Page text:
Lighting your home can add comfort and convenience and help make your space look bigger and brighter. Most of us have tried our hand at adding or changing out lighting – it’s easy to add lamps or change pendants. But when we need to add dimmers, fix electrical issues, add wiring or address unknown electrical issues, we start getting into technical areas that may require a professional. The wiring behind walls can often hide issues that we weren’t previously aware of , making it necessary to rip out walls or ceilings and adding to the overall scope and cost of a project. Before starting into a lighting project, it’s best to hire a licensed contractor or electrician who is skilled and can prepare an official contract for your project. A skilled lighting expert can advise you how to successfully light your home like a professional
What is a contract?
A contract is a document that legally binds two parties together by a written agreement. The point of a contract is to hold both parties involved responsible for all actions. It provides protection for you as the homeowner as well as the contractor themselves. A contract must be offered, accepted, and signed by you and your contractor in the case of your lighting project. Having a contract signed by your contractor will help you in case any legal actions must be made during the entirety of your remodel. It also serves as a paper trail, noting timelines, materials, exact scope of project and payment schedule.
What should a contract consist of?
If you decide to hire an electrician or lighting professional to help you with your project, your contractor should provide a quote or contract after your initial discussion about the project. This quote serves as a recap of what you asked to be done, the associated pricing, the expected completion dates and payment schedule. It’s important that this document is read thoroughly; any changes to be made should be written and sent back for revision. If you decide to write a contract up yourself, local supply stores or online websites have templates for you to use. The following are some basic contract terms that should be included in your contract:
- Contractor and business name, address, and all contact information
- Professional license information, bonding and insurance (if this isn’t in the contract, ask to see a copy of each)
- Project details from start to end, including who will be doing what and when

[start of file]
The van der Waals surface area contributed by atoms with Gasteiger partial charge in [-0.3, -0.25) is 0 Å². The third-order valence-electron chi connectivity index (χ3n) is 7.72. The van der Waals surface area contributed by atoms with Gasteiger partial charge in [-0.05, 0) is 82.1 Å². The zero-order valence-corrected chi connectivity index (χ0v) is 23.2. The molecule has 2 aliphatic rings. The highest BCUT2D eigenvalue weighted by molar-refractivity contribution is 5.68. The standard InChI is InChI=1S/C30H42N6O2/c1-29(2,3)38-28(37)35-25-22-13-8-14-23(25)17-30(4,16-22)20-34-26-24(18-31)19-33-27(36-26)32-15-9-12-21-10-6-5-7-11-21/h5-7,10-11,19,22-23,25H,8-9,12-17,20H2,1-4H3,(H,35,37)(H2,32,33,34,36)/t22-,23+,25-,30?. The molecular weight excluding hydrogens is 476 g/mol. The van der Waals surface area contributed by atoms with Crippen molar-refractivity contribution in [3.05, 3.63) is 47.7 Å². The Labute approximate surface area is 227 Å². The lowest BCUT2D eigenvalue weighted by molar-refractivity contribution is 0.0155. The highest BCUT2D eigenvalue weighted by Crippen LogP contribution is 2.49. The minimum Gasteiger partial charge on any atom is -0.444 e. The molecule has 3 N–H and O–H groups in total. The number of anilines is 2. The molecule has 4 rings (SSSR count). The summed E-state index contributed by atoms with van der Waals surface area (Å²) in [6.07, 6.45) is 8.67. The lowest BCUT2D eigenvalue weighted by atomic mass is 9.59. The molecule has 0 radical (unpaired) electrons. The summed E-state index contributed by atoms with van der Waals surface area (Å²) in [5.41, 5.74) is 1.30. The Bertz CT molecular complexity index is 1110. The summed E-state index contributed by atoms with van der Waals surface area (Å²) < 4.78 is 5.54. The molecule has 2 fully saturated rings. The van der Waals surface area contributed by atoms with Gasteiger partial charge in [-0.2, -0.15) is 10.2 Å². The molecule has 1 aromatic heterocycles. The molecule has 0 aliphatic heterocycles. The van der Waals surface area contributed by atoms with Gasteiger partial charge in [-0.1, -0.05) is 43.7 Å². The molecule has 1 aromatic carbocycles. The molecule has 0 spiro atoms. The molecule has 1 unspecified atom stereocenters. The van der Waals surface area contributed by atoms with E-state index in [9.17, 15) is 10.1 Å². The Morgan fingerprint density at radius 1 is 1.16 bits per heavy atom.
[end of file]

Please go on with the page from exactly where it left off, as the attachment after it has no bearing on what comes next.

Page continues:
- List of all materials that will be used for entire remodel (e.g., type, size, price)
- Budgeting plan for equipment rental
- Ordering, shipping, and handling anticipated costs and time length
- Payment instructions and budget outline, fully itemized
- Permits that have been obtained, if any are needed
- Timeline of project including beginning, completion, and checkpoint dates
- Proof that contractor is licensed, bonded, and insured
- Cleanup work and waste disposal plan
- Warranty information
Other aspects that should be outlined in your contract involve more detailed terms and conditions for your lighting project. When working with a contractor it’s important to address any damages or policies that the contractor’s company have. Some businesses require damage claims on goods to be reported within one week from the date of delivery. Policies may pertain to bulbs, batteries, or other electrical wiring. It is possible that you will not be reimbursed for any broken or damaged bulbs, lamps, or fixtures during shipping. Warranties for your lighting fixtures are present most of the time and can be covered for a designated period of time, such as up to five years. But this is not always the case for all lighting companies and contractors, so understand what terms you’re agreeing to before you sign your contract.
Can a contract be changed or canceled?
Making changes or canceling your contract can be done if you follow the right steps. You have the option to submit a “Change Order” form, which is a signed document by the contractor to agree on the changes you make in your contract for your lighting project. Cancelling your contract can be more challenging than making any alterations. Make sure to read the fine print of all liability rules, terms, and conditions that apply. If you are unsure how to handle getting out of your lighting project contract, consult an attorney before moving forward.As a projected progresses, a change work order can be issued in writing – sometimes the pro does this, sometimes the homeowner does this. A change work order can be anything from changing the lighting fixture to be used, changing the type of wiring to be done, or indicating that more work needs to be done. Make sure you have clarity around any work order change. For example, if the professional decides that drywall needs to be ripped out, you’ll want to find out who will be doing the repair work and how much that will cost. Or if aluminum wiring is discovered, have in writing the exact scope of replacement and costs. Even seemingly small projects can go sideways so always get the work details on paper.
Top Image Credit: Linea LLP